The unrest in Egypt has not only left dozens dead. It has also shown how divided Egyptian society is two years after the fall of Hosni Mubarak. President Morsi has proclaimed a state emergency in parts of the country, and the military is patrolling on the streets. But Morsi is also calling for dialogue. Meanwhile the opposition is sceptical.
Empty words and time-wasting - that is the verdict of leading members of the opposition on President Morsi's offer of talks. The mainly secular opposition sees the president's policies as the cause of the unrest.
They want an interim government and changes to the Islamist-inspired constitution.
Morsi faces not just the problem of a divided country, but also of a declining economy. Tourists and foreign investors have been staying away during the chaos. Will President Morsi be able to unite the various different social groups in a single democratic state? Or will Egypt revert to its authoritarian past?
Tell us what you think: Egyptian Winter - Morsi Under Pressure
Said Samir - Has been living and working as a freelance journalist in Germany for the last five years. Born in Egypt, he studied at Cairo’s Ain Shams University. In 2004 he and his family relocated to Germany, his wife’s home country. He works for Arabic and English medias. He is presently working as a consultant, assisting European media to gain a foothold in the Arab World.
Thomas Hasel - is a German journalist and political scientist. He studied at the Universities of Munich, Paris and Berlin. His 2002 doctorate examined the conflict in Algeria between Islamists and the state. Since 1994 he has specialized in political and economic systems in the Arab world. He taught at Berlin's Free University examining the authoritarian regimes of North Africa and the difficulties in democratizing them. He has also written a number of press articles on the region and has produced documentaries on post Mubarak Egypt.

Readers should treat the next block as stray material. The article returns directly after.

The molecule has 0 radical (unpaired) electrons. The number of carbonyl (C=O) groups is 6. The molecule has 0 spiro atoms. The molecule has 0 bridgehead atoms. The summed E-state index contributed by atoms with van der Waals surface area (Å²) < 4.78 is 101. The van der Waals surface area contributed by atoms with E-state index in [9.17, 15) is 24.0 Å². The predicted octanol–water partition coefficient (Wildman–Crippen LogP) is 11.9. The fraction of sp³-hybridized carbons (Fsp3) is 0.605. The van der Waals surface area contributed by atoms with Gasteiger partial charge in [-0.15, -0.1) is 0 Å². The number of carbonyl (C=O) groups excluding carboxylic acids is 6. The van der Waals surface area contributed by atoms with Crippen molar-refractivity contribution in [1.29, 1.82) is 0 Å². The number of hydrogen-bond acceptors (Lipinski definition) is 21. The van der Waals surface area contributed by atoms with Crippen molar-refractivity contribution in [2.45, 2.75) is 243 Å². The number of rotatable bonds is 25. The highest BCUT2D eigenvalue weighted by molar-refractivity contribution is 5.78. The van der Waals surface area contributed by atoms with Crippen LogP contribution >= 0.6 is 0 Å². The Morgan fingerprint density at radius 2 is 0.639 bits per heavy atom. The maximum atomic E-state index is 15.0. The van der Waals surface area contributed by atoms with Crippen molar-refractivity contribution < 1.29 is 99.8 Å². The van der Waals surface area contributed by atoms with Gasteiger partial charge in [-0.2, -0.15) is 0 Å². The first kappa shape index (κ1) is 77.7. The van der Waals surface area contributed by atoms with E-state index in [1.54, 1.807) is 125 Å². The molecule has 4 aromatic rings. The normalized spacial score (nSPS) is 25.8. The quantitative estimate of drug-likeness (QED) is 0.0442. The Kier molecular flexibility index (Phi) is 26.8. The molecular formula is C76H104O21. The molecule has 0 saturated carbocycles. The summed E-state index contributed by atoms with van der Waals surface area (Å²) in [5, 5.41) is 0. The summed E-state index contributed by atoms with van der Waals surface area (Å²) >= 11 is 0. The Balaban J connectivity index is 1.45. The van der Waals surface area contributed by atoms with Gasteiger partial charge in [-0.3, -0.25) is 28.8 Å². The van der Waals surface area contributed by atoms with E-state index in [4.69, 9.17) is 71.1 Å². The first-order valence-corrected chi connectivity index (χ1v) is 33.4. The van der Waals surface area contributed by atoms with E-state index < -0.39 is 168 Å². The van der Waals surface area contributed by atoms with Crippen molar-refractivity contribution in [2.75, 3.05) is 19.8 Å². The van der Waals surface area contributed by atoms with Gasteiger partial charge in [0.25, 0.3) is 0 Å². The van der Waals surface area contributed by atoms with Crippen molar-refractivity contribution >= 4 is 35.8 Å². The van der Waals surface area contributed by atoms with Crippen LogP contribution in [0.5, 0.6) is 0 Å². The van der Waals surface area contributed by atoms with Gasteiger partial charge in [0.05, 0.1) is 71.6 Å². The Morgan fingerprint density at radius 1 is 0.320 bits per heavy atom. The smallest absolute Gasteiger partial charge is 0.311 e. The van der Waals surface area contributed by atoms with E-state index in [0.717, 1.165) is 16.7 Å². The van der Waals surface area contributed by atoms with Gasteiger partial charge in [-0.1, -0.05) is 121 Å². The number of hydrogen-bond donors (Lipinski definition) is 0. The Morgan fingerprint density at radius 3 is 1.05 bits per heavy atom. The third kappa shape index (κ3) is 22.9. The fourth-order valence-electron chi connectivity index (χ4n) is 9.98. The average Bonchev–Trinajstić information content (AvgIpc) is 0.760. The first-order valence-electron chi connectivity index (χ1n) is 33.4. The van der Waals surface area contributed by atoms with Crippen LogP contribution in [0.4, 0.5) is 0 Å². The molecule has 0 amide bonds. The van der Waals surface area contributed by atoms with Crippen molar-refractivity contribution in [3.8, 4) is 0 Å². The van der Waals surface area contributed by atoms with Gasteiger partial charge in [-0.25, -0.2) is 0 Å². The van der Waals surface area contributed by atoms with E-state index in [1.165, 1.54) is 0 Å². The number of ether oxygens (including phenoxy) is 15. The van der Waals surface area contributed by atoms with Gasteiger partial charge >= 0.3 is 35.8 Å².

Hoda Salah - studied Education and German in Egypt, and Political Science, Media Sciences and German Language & Literature in Germany and Canada. Her doctoral thesis focused on the political participation of women in Islamic societies. Until 2010 she worked at the Institute for the Politics of the Near East at the Free University of Berlin. She is currently undertaking research on youth culture in Egypt and on young people as the agents of moral and social change at the University of Frankfurt. She continues to work on the politicis and culture of the Near East, processes of democratisation, women's movements, Islamic feminism, political Islam and social movements in the Middle East. She is also a political advisor to the European Parliament and to political foundations and institutions.